Wednesday, August 14, 2013

Ever Decreasing Circles

My phone rang today. Nobody ever phones me, apart from my wife, who likes to find things for me to do. I was almost grateful until I heard the unmistakeable acoustic of an Indian call centre: "Hi, I'm Steve MacDonald phoning from BT..."

They have phoned before. Each time, the caller has a strange, fake American accent that sounds like Stephen Hawking's voice simulator. Why would they train their staff to speak like that? Perhaps it's part of a cunning plan to seemlessly replace people with machines in a few years.

I politely ended the call and was plunged back into silence.

During the last month or so, I've found myself becoming increasingly nostalgic about the days when I was a bookshop manager. I think I miss the company of other people. Yesterday, my only visitor was a ram, which ambled nonchalantly around the shelving units before making a sudden, desperate bolt when it saw me.

But would I really want to go back? I know that it must be miserable running a bookshop these days, watching the sales gradually decrease each year. Amazon should just buy Waterstones and rename the shops 'Amazon Showroom'.

Sometimes I think of applying for a part-time job in an office. I'm not sure what I'd do, but I enjoyed the project management aspect of my last job and felt that I was reasonably good at it. It would be nice to work somewhere where my companions had opposing thumbs.

However, my alarm bells rang when a friend told me that in her former workplace, the boss had introduced a 'Onesie Wednesday'. Apparently, everyone in the office was expected to wear one of these:

Great if you like 'onesies'. Embarrassing and deeply offensive if you don't. I'd forgotten about the growing tendency for socially inept people in management to insist that their staff routinely humiliate themselves through 'team building' activities.

Ironically, it's a mental health charity. How depressing.

I suppose I mustn't complain about my working environment. How many jobs offer you the opportunity to watch two middle-aged men half-heartedly dismantle a grain silo?

 Another setback for the British space programme

But aside from the isolation, I'm worried that I might not be able to live by books alone. Sales have been rather slow recently and although I could blame it on the good weather, I also wonder if the secondhand book market is beginning to feel the effects of the Kindle.

When valuing books, I've noticed that an increasing number of backlist titles have been digitised. Ebooks may not be able to compete with my gorgeous, clothbound editions, but most of my stock veers towards the mankier side of tolerable, selling to people who just want the text at the cheapest price.

There is nothing to stop Amazon from making sure that their Kindle versions undercut every other copy on sale.

My other concern is about the supply chain. At the moment, there is a thriving 'penny book' business on Amazon and eBay, fuelled by donations to charity shops and book banks (my stock is the waste product of those businesses, as many people find non-barcoded books too labour-intensive).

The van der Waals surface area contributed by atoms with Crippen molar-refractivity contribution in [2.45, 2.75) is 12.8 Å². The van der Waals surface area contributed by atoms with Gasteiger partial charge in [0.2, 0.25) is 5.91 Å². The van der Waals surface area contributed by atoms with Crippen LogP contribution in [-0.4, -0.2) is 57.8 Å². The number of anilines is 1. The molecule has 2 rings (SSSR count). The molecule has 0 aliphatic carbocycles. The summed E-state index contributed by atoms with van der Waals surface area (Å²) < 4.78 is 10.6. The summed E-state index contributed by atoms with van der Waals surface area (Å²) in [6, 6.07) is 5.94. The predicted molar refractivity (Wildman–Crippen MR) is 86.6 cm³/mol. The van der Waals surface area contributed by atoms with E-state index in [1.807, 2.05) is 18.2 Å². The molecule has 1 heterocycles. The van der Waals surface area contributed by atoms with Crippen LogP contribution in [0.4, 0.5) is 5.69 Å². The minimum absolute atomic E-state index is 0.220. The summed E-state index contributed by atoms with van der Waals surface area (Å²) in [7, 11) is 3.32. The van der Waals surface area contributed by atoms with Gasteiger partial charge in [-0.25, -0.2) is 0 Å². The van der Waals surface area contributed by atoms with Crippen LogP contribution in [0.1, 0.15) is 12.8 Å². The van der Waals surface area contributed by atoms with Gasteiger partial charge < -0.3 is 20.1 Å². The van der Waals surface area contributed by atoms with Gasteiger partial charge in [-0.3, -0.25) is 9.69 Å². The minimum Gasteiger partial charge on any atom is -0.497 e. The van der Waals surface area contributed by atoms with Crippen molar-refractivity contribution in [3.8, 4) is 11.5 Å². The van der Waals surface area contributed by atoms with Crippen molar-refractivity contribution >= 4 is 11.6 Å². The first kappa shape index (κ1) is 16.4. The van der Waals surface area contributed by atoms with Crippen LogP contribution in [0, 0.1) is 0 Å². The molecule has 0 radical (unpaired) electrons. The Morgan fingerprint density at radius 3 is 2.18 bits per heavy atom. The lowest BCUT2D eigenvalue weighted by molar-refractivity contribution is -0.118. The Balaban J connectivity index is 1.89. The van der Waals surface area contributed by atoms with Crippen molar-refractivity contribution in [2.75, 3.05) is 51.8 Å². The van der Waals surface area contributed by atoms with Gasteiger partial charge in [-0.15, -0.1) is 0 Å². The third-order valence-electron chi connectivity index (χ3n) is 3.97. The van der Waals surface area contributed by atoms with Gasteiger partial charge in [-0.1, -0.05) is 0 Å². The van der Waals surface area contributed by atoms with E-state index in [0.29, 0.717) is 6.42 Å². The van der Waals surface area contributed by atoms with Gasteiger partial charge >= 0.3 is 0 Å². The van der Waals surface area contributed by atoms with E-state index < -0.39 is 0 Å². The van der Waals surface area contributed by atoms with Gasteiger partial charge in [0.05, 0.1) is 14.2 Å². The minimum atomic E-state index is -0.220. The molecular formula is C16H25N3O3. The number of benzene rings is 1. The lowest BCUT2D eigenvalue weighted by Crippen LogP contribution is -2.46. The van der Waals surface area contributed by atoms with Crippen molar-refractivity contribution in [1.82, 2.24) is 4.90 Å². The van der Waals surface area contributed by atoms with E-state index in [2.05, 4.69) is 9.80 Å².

However, as sales to continue to migrate to the ebook format - particularly for paperback fiction - the penny book market's future must surely have a limited lifespan.

Of course people will still want books, but the number who prefer print won't be enough to sustain the industry at its current level. The specialist antiquarian booksellers are safe, but the rest of us are probably in trouble.

I feel as if I ought to start developing a Plan B.


Lucy R. Fisher said...

Always good to have a Plan B! I am selling hardbacks and replacing them with e-versions. Part-time job in an office sounds good. Or how about managing a charity shop? (For money, of course.)

Steerforth said...

I think that managing a charity shop would push me over the edge into the dark abyss that lies beyond.

Ideally, I'd work a day or two in an office, working with bright, quirky people.

Anonymous said...

It's the strangest thing - but I was in Waterstones yesterday and the new stock seemed to be bigger, heavier, more extravagantly bound and far better designed than usual, as if the experience of having a 'real' book was interesting again. I saw cloth binding, luxury print effects and rich colour. Good quality paper, really interesting and intelligent design (not in the kids section) and books that were much more about the sensation of holding them. Cheered me up - we then went over to the Kindle section, I couldn't get the display model to work - ended up banging on the screen and shaking it to see if anything happened. I may be de-evolving.

Grey Area

zmkc said...

Perhaps you could start perfecting your eerily not quite American accent and then you could become the voice they use to record the responses of all the robots that will take over the call centres' business. Make sure you get a contract with royalties for all repeated use of your recordings though.

Steerforth said...

Zoe - I've been told that I sound as if I'm announcing a BBC Radio Four programme, so perhaps customers would prefer my tentative, slightly embarrassed approach.

It's pity about the nasal robotic voices, as the traditional Indian accent is beautiful.